Comparisons between the London Whale derivatives trade and JPMorgan's activities in COMEX gold and silver are revealing. The Whale trade is over; COMEX gold and silver manipulation is still a crime in progress. Which is more deserving of priority attention from the CFTC? Additionally, the CFTC only learned about the Whale trade after it blew up and that's when JPMorgan's potential manipulation came into focus. With silver and gold, the agency reports the proof weekly in its reports on market concentration.


The massive proposed fines in the London Whale trade come as JPMorgan lost $6 billion on that trade. But what the bank lost is separate from the fact it violated internal guidelines and may have manipulated the CDS derivatives market by its large position. Had JPMorgan made $6 billion instead, as the bank has made in COMEX gold and silver over the years, wouldn't the gain be forfeited, in addition to stiff fines being assessed?


CFTC data indicate that JPMorgan made more than $3 billion in the downward price manipulation of COMEX gold and silver this year and so far $350 million on its long market corner in gold to the upside more recently. This crooked bank shouldn't be allowed to keep those profits or any others improperly earned and should also be fined excessively for engineering the scam. Ironically and understandably, the fact that JPMorgan has made such large profits in manipulating gold and silver is at the heart of why many feel the bank will continue to manipulate indefinitely. Quite literally, why would JPM abandon its golden goose of rigging gold and silver prices at will?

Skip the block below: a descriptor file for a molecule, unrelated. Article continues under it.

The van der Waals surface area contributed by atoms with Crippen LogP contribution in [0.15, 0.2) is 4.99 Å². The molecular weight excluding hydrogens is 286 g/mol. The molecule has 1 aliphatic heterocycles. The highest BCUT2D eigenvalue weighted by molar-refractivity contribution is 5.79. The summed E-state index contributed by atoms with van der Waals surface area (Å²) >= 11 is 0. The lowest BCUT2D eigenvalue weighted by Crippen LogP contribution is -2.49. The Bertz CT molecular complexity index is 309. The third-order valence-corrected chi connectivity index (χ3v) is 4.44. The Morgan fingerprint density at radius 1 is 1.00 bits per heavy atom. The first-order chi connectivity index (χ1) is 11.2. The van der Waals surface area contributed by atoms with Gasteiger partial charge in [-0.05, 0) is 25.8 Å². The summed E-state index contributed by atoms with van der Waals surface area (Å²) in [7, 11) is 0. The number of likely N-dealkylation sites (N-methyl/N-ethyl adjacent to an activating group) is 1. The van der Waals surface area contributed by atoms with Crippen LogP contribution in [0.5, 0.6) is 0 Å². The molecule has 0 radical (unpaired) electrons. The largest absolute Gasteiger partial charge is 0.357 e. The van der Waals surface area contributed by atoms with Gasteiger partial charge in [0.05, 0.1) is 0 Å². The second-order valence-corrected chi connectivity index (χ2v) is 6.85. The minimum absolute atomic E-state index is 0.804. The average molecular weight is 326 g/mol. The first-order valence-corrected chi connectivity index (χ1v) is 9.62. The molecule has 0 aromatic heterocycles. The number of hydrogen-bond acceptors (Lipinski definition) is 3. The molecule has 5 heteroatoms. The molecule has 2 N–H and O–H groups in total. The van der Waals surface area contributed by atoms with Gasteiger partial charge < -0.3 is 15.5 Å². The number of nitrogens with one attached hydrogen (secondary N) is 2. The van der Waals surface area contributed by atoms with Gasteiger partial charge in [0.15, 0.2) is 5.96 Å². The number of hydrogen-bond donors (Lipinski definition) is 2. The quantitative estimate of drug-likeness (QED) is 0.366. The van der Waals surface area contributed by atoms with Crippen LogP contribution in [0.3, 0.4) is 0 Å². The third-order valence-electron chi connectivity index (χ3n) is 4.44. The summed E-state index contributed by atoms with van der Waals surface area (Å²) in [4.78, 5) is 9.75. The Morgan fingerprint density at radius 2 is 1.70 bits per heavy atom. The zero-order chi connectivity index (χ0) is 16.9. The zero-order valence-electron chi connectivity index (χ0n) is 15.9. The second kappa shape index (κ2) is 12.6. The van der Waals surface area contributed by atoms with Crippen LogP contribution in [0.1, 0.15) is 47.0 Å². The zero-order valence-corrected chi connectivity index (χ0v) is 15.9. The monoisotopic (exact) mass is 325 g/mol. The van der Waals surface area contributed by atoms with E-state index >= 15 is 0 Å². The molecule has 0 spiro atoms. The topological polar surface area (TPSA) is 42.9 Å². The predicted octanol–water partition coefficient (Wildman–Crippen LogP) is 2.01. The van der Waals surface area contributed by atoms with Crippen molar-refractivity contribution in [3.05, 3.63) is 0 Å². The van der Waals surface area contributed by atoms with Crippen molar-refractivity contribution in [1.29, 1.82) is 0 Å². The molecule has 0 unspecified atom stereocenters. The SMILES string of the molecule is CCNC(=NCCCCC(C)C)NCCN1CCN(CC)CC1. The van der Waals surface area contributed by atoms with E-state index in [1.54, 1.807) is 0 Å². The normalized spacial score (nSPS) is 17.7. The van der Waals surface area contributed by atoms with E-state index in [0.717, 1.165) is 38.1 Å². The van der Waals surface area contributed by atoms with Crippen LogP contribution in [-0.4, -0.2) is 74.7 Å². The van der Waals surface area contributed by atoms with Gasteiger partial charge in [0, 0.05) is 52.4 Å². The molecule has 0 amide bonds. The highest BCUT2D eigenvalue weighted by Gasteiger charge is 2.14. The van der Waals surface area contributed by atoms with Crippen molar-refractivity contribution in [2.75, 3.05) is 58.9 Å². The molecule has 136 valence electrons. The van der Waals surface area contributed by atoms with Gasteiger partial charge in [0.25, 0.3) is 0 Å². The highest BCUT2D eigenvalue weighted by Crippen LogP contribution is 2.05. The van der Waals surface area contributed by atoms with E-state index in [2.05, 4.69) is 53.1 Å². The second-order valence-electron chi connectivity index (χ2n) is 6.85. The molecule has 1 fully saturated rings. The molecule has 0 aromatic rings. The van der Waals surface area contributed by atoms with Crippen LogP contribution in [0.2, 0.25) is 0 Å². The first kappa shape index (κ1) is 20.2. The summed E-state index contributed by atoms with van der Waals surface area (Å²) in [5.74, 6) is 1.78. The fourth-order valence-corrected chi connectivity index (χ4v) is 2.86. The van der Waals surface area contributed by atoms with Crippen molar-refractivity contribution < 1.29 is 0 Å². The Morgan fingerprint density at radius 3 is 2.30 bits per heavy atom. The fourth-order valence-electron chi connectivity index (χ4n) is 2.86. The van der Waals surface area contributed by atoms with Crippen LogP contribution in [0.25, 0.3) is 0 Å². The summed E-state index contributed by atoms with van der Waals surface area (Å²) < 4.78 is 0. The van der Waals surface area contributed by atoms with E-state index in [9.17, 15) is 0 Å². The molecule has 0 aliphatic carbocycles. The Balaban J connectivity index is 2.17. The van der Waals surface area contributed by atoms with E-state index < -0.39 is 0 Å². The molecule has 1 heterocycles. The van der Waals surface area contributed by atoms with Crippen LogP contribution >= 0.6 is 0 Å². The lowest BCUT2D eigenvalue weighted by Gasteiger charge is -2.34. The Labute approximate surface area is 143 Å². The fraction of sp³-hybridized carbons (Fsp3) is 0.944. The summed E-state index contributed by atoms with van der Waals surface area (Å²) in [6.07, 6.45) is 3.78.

I will stipulate that the bank wouldn't do so voluntarily and further that it would be hard for JPMorgan to suddenly cease manipulating COMEX silver and gold. That's because it holds such a disproportionate share of each market that its sudden withdrawal would be a shock to the system. That is certainly a vote for the manipulation continuing. But there are other considerations.